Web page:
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New Year’s Eve revelers can be divided into three distinct groups, depending on the way they use the word "party." There are the hard-core partiers, people who go to parties and the rest of us, who are all partied out.

I can remember the first year I realized "party" could be used as a verb. As a junior in high school, I desperately wanted to be out somewhere, partying past my curfew, but had nowhere to go.

I had only been driving for five months at the time and couldn’t stifle the urge to cruise my hometown streets one last time before the New Year.

Since it only takes 10 minutes to cruise my hometown, I was back in my driveway before the car heater had a chance to warm up.

I settled back to watch music videos and hoped my social life would pick up in 1984.

It took off like a rocket the next year, which has resulted in a sort of "New Year’s Eve" amnesia. When I try to recall the next several New Year’s Eves, all I come up with is a blur of loud music and crowded rooms.

By the time I celebrated another memorable New Year’s Eve, I was married with two young sons. Ron and I had graduated from our partying days and could only manage attending parties that allowed kids.

(For some reason, finding a baby sitter was always a challenge!)

It was New Year’s Eve of 1997, and we were invited to a party at our neighbors’ house. Jimmy was a toddler and Tommy was a tiny little rugrat who woke up 20 times a night.

Since I was usually up at midnight anyway, cleaning spit-up off my shoulder, it made sense to go out and socialize on the one night the whole neighborhood would be awake, too.

Baby number three had come along by the time we celebrated The Big One. After all those years of singing about how hard I was going to party in 1999, all I did was fall asleep on the couch with Jimmy that night.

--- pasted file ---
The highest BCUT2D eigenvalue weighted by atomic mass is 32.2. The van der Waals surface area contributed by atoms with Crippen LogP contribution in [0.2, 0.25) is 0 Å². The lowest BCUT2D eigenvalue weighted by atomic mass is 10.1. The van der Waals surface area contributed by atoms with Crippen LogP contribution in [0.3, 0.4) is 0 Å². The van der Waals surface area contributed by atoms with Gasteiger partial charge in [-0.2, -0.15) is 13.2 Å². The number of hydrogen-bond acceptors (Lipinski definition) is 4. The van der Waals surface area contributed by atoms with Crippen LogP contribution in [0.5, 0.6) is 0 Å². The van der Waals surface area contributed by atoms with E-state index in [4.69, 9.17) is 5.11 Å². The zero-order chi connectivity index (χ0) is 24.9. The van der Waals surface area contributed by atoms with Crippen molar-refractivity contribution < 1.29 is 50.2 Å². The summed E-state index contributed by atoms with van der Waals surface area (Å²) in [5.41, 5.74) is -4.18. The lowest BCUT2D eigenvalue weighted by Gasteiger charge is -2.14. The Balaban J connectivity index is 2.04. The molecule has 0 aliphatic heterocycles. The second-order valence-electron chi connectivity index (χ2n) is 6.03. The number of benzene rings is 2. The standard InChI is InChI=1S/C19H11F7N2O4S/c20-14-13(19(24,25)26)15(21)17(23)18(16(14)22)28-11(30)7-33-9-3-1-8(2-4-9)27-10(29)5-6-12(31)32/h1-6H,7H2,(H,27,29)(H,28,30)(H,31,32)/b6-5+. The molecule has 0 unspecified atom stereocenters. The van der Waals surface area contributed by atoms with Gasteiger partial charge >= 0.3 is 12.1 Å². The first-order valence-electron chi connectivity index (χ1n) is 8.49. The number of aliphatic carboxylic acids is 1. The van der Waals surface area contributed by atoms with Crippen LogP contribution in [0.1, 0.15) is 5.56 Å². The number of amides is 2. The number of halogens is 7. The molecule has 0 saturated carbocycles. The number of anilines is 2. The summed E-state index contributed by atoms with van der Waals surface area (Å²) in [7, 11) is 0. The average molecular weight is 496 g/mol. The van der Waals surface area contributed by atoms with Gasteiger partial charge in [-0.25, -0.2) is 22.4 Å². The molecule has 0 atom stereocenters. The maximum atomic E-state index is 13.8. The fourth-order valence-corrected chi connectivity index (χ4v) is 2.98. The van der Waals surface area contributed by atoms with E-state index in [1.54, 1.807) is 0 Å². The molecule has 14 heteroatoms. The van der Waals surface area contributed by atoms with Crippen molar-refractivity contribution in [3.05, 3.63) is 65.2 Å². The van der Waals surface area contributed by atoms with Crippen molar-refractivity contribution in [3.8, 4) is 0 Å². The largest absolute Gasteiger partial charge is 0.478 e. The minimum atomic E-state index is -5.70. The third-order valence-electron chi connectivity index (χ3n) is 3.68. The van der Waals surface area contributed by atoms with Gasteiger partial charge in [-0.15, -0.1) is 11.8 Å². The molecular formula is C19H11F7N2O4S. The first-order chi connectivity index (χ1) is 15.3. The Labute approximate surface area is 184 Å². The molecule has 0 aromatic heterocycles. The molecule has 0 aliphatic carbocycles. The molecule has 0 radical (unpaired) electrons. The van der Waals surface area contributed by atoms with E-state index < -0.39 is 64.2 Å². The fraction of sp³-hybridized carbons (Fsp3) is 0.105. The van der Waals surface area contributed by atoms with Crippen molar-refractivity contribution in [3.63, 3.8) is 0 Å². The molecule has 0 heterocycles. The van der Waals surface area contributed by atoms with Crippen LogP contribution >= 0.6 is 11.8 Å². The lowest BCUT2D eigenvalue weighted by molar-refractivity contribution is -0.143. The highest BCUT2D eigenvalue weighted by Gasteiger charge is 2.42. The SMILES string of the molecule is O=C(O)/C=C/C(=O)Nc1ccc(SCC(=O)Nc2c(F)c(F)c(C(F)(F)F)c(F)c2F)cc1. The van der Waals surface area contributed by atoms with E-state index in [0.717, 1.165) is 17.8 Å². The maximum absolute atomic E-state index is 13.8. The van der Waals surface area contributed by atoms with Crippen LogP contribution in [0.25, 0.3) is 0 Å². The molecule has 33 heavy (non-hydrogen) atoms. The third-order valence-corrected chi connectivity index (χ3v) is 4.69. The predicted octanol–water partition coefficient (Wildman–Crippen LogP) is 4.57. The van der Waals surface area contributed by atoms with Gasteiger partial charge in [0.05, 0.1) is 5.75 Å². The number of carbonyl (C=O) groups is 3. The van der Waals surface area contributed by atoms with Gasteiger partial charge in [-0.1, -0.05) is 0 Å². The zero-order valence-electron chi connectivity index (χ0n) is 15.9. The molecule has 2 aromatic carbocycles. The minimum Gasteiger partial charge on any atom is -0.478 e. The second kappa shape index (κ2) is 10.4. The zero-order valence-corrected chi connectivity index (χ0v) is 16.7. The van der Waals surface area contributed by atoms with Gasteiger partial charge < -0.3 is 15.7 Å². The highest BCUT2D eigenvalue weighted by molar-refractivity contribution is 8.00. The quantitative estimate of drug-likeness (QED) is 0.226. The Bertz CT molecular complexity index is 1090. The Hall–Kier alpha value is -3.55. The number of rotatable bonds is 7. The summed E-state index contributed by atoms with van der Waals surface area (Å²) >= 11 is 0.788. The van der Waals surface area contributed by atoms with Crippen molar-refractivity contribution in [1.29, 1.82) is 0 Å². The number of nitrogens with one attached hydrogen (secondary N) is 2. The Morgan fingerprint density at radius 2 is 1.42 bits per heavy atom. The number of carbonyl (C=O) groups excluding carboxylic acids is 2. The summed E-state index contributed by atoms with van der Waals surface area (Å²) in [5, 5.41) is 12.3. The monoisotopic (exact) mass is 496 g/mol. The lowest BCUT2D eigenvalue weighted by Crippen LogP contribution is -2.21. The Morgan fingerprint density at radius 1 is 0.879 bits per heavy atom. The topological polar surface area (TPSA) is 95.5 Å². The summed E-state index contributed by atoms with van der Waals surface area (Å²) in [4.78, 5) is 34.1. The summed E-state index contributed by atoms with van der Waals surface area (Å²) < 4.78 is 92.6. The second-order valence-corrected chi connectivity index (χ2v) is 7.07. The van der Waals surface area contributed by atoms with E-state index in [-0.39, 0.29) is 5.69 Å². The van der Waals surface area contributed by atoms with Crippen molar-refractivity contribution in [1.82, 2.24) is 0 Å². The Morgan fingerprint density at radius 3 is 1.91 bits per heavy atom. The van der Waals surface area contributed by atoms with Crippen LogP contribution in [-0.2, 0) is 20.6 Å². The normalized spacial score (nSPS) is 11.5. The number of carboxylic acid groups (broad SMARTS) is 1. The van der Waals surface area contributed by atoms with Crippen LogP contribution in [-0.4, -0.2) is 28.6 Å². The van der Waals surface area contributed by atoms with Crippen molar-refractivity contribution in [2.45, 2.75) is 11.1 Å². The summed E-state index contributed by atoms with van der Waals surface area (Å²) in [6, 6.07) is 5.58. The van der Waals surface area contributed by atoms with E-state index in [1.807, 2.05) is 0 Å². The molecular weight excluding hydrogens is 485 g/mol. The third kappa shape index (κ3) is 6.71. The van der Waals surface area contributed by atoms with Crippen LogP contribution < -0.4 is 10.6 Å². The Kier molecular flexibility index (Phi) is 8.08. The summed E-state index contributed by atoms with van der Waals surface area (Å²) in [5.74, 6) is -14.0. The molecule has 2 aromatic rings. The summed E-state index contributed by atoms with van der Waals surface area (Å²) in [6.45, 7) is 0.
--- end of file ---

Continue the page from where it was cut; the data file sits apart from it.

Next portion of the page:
We woke up to the sound of fireworks at midnight, mumbled, "Happy New Year" to one another, and fell right back asleep.

For the next couple of years, our family looked like we were all partied out when the clock struck midnight on New Year’s Eve. We didn’t even bother to keep the TV on to remind us when the big event took place.

Unless we happened to have rowdy neighbors, we all slept our way into the new year.

Then, a couple of years ago, the Zich brothers realized New Year’s Eve is a big night for staying up late to watch TV. They began camping out on the living room floor to watch "MythBusters" marathons and Nick at Nite.

I enjoy spending New Year’s Eve with everyone under one roof. Ron and I still get a good night’s sleep while the boys entertain themselves downstairs.

At worst, Ron might have to get up once or twice during the night to remind them they have to sleep at some point.

I know that next year or the next, these relaxed New Year’s Eves will be a thing of the past. Like my parents before me, I will be stuck at home while the restless teenagers roam.

For now, I plan to sleep my way into 2009 and rest while I still can. Soon enough, this Partied-Out Mom will be spending New Year’s Eve watching the clock again.

A mother of three boys, Pam Zich has been married to a Marine for 18 years and currently lives in Springfield, Va. You may e-mail her at homefront@stripes.osd.mil or visit her Web site at www.lifeonthehomefront.com.

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